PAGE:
Beastie Boy Adam Yauch had not even recovered from the 1997 Tibetan Freedom Concert when the call came in from R.E.M.
The Athens, Ga., group's manager, Bertis Downs, was on the line with the good news. "R.E.M. agreed to do it really early," recalled Yauch, a co-founder of the Milarepa Fund, the benefit concert's organizer. "The guys wanted to do it."
With R.E.M. on board for the 1998 show, Yauch began to assemble what would become yet another powerhouse lineup. In addition to concert regulars the Beastie Boys, this year's two-day event will include performances by Sonic Youth, Radiohead, A Tribe Called Quest, Tibetan singer Chaksam-Pa, Kraftwerk, Tracy Chapman, Sean Lennon, Wyclef Jean and Blues Traveler, as well as R.E.M. The third Tibetan Freedom Concert will be held in Washington, D.C.'s RFK stadium on the weekend of June 13-14, according to concert organizers the Milarepa Fund.
Although they are not yet part of the official lineup, Pearl Jam will also perform, according to their management.
Explaining why the nation's capital may be the most important venue yet for the concert, Yauch said Wednesday, "All the politicians are there. Politicians have a big effect on what the policy on China is ... and we have to remind them who they are really working for, and keep human rights on the agenda.
"There isn't anything I'm more psyched to do than help the Tibetan people," Yauch added.
Yauch, whose stage name is MCA, wasn't the only one who said he thought that the sight of more than 130,000 rock fans gathering for the concerts over the two days and an anticipated crowd of 25,000 for a planned June 15 rally on the Capitol lawn might make legislators sit up and take notice.
Erin Potts, director of the San Francisco-based activist organization the Milarepa Fund -- which she co-founded with Yauch three years ago -- said this year's show will focus on motivating people to take action to encourage discussion between the Chinese government and the Tibetan people.
"The San Francisco show was about education and getting the grass-roots masses behind us," said Potts, 25, about the inaugural 1996 two-day show in Golden Gate Park that drew over 50,000 fans per day and featured sets from the Smashing Pumpkins, Rage Against the Machine and others. "[Last year's] New York show was really about the message of nonviolence and the media getting the message and people really starting to get what Tibet was all about.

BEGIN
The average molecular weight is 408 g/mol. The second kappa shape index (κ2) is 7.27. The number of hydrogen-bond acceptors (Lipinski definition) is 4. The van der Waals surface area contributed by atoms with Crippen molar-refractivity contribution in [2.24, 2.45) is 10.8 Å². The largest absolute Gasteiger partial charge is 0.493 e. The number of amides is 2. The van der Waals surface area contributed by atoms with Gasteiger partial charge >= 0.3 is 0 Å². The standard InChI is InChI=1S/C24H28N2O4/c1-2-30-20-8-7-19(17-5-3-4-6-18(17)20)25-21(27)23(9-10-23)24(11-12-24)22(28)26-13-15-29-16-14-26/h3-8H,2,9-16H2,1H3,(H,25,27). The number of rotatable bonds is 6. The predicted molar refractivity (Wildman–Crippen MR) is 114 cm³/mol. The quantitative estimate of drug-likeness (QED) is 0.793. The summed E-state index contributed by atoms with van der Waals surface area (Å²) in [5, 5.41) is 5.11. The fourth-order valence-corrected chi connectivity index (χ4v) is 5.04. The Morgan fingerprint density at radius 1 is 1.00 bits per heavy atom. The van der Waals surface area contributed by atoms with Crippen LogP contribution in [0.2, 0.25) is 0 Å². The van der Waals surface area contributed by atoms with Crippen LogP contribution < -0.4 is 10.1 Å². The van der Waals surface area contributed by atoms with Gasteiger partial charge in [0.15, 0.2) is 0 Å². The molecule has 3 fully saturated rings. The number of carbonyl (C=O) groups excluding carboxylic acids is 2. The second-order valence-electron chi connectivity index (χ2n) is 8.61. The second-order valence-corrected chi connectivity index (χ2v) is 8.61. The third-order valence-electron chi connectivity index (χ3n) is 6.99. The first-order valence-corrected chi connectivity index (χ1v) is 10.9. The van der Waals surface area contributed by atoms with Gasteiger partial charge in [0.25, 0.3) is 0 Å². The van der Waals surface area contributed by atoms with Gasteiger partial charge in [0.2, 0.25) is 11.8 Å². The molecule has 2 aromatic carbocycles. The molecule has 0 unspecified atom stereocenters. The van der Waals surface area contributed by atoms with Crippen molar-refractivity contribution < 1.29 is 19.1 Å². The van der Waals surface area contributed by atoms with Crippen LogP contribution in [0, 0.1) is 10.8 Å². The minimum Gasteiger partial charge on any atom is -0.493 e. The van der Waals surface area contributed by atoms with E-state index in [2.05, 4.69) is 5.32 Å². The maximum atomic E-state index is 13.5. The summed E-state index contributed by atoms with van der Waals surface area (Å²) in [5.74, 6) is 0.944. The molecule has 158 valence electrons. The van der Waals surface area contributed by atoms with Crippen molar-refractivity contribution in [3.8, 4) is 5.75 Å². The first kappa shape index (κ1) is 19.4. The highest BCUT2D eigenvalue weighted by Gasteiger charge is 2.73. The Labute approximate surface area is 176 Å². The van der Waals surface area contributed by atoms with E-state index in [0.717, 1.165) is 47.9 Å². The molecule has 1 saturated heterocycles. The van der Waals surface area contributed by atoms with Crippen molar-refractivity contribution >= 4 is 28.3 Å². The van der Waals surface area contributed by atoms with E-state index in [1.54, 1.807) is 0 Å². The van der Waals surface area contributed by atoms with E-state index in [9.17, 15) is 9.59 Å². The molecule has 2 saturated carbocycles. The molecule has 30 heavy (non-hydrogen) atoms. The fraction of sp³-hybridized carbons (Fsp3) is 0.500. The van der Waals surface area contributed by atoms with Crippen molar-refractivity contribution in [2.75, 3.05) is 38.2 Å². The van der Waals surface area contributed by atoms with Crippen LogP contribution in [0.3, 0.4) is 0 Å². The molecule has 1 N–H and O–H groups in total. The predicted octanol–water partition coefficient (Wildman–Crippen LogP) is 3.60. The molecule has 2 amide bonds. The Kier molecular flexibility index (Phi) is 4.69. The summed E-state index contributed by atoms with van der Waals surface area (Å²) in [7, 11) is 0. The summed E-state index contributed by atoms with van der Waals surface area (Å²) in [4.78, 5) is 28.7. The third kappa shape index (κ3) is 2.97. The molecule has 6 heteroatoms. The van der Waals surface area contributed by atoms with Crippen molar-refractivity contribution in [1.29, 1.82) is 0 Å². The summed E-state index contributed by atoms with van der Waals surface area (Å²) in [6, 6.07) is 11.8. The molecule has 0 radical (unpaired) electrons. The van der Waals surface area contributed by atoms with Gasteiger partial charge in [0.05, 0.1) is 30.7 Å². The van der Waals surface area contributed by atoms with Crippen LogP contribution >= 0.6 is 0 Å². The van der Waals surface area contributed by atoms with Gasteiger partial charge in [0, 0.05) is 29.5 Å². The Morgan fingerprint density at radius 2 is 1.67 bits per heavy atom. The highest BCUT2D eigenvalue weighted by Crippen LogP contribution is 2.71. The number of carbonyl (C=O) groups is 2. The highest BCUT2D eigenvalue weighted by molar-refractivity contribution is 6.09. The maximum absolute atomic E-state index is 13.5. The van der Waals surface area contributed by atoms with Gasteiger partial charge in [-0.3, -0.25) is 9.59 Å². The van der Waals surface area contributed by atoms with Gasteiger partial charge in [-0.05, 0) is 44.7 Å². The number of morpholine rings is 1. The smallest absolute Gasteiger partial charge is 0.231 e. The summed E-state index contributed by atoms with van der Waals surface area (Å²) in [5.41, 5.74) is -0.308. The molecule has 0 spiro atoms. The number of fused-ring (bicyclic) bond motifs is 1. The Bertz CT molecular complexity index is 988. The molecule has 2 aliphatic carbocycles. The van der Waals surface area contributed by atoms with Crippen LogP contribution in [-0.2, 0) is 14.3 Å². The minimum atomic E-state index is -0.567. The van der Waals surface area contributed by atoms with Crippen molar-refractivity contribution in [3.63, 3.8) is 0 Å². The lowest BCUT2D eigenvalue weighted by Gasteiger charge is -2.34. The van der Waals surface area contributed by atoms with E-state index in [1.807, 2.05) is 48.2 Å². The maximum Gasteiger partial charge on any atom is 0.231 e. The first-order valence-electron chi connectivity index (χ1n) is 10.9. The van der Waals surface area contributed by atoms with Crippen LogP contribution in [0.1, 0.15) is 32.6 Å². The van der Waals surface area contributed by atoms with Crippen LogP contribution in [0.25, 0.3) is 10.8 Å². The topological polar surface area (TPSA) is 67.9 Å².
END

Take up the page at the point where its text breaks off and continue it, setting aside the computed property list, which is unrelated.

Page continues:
"And this show is also about nonviolence, but also about action. Not just on our part but on [President] Clinton's part also," she added.
The event's organizers have declared June 15 "National Day of Action for Tibet." The Monday afternoon rally will feature guest speakers, ex-political prisoners and some as-yet-unannounced surprise musical performances. The rally is scheduled to coincide with Clinton's trip to China.
"I think having it in D.C. will definitely push the Tibet issue to the front line in terms of dealing with [Chinese Premier] Jiang Zemin," said T. Kumar, advocacy director for Asia for Amnesty International. With music fans and Tibet supporters coming from all over the country, Kumar said, Capitol Hill legislators will be forced to realize the scope of the Tibetan issue. "Young people always attract attention when they get together," said Kumar, who added that he planned to attend both the concert and the demonstration.
In addition to making their first appearance at the Tibet concert as a band, R.E.M. will be performing in public for the first time since the departure of drummer Bill Berry last fall. Singer Michael Stipe and bassist Mike Mills played a short set during last year's TFC in New York.
During the New York event last summer, politically outspoken singer Stipe told SonicNet Music News that he was planning on making the 1998 event, saying that he was as good as there if the concert were held in D.C. "If they take this concert to Washington, D.C., next year, every intern on Capitol Hill is going to want a ticket," Stipe said.
"Every senator is going to want to be there," he added. "After they take part in something like this, after they see people, this large crowd gathered together and really honestly speaking out about something that they feel strongly about, it's gonna impact them in some way."
While his band won't be playing the concert, Washington, D.C., native Ian MacKaye, singer/guitarist for punk stalwarts Fugazi, said he will also definitely be there to lend his support. "Because it's in town, and because I know it's an issue that does involve a lot of political people," he said, adding that the D.C. event would have a strong impact on U.S. policy toward China.
Although SonicNet Music News had previously reported that U2 would be playing the D.C. show, a spokesperson for Milarepa said Wednesday that the group was not scheduled to perform.
Howie Klein, the politically outspoken president of Reprise Records, said he hoped that the concert and rally would open the eyes of Washington politicians to the plight of the Tibetan people, who have suffered for over three decades under the occupation of the Chinese.
"American politicians are not aware that American people are interested in the plight of Tibetan people," he said. "A concert like this will make them aware that there are American voters that do care about this. I think that both Republicans and Democrats seeing large numbers of Americans interested in this, and some of their spokespeople being very interested in this, will at least make them pay some attention. Whether it can actually change American policy is another question. Policy doesn't change overnight."